- If you don’t have a WordPress.com account, fill in the pertinent information and you will have one!
- Click Sign Up
- Click Sign Up in the Personal box
- Move the slider on the right side of the screen all the way to the left (to zero dollars) unless you want to donate
- Click Continue
- Copy your API Key to your clipboard
- Return to your WordPress website and paste in the API key
Well done. Akismet is up and running, protecting your blog from email and comment spam. You’re one step closer to locking down your WordPress website and frustrating hackers and spammers.
Step 5 – Use a Captcha (or similar) Plugin for Comments
For step 5 of our Basic WordPress Security tutorial, we’re going to install a plugin to stop the bad bots from bombarding us with comment spam. I’ve tried a variety of captcha plugins, which annoy the heck out of me (and users) so I searched for something different. My favorite comment spam plugin is called Slider Captcha. It’s probably not the most effective comment spam plugin, but I like it because it doesn’t inconvenience my users too much.
- Go to Plugins
- Click on Add New
- Do a search for Slider Captcha
- Install and activate the plugin
- Go to Settings –> Slider Captcha
- Adjust your settings then at the bottom, swipe! to save your settings
- Be sure to test out the plugin on your site
If you think this plugin isn’t effective or if you’ve found an alternate comment spam plugin that has low impact on your site’s visitors, I’d love to hear about it.
Step 6 – Keep Everything Up to Date
This might seem obvious, but you won’t believe the number of WordPress websites I’ve worked on that are far outdated or are using extremely outdated plugins. This is a huge security risk. Keep your WordPress website updated at all times!
Step 7 – Back Up Everything Regularly
Backing up your WordPress data may seem like another obvious step, but again, many people do not do it. In case of an emergency, having a backup may be your only saving grace. You should use a well-regarded plugin (like UpdraftPlus Backup and Restoration) to be sure your site’s database and files are backed up. UpdraftPlus is nice because it includes tools to automate the process. Simply install and activate the plugin and follow the simple configurations steps.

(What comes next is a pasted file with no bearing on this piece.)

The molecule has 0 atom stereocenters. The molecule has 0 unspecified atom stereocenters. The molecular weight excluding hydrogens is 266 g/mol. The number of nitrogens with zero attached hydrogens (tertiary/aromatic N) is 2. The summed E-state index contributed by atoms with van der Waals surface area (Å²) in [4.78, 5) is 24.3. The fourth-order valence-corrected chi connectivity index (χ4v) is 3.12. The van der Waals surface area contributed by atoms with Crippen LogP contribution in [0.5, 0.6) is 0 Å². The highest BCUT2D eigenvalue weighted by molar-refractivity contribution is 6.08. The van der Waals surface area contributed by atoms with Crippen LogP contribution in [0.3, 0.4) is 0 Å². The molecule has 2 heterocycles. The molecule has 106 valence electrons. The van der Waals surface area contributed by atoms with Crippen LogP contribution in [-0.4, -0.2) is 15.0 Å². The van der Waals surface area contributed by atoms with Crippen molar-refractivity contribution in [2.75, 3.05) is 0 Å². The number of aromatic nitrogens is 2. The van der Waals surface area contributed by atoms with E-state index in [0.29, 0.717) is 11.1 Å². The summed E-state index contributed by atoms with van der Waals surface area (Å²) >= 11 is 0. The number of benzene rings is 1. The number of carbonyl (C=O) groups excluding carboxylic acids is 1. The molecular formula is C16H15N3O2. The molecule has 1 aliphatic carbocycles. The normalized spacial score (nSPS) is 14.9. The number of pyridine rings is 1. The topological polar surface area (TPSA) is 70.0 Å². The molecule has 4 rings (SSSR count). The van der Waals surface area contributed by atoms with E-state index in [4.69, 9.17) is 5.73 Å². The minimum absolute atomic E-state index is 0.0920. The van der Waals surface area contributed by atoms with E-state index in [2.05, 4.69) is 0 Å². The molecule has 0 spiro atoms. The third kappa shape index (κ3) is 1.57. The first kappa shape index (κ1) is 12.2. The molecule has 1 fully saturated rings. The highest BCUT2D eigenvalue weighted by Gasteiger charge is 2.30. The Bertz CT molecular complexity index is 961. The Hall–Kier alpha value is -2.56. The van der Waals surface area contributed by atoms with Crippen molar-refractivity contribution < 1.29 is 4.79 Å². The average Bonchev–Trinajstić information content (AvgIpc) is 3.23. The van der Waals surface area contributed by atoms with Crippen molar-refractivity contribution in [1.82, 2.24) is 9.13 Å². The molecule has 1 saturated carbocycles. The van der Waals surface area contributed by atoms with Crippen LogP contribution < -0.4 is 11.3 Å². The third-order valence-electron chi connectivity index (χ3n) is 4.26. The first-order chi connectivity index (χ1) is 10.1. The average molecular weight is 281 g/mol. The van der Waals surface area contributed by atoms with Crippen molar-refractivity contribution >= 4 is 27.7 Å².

Basic WordPress Security Recap
Let’s recap these quick and easy WordPress security tips.
- Change your site’s login url
- Change your site’s username from “admin” and create a strong, complex password
- Limit login attempts to confound brute force attackers
- Activate Akismet
- Install a comment spam plugin to assist Akismet
- Update WordPress and all plugins regularly
- Back up your WordPress website regularly
These changes will only take a few minutes to implement and could save you from significant trouble down the road. Keep in mind that this list is far from exhaustive; there are many other changes that can be made which will further secure your WordPress website and reduce CPU usage, like straight-up blocking persistent bots in your .htaccess file. If you have questions about how to do that, let me know and I’ll tell you how I do it.
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Free Support for Your WordPress Blog
Remember, I provide free support for your WordPress blog. Priority goes to those who have purchased hosting via Inmotion Hosting, the web host I’m an affiliate for. Keep in mind that I only promote the web host that I use. Yes, I use Inmotion to host this website (and all my websites). I’ve been with them for a number of years and my favorite feature, by far, is their responsive, 24/7, knowledgeable, understandable technical support via phone or online chat.
Remember, if you haven’t watched my WordPress tutorials and you have questions, watch the videos first. If you still have questions, let me know and I’ll be happy to help you out. My hope is that with my tutorials you’ll learn WordPress well enough to be self-sufficient.
Keep in mind that I really love helping and connecting with others. So contact me! I look forward to hearing from you.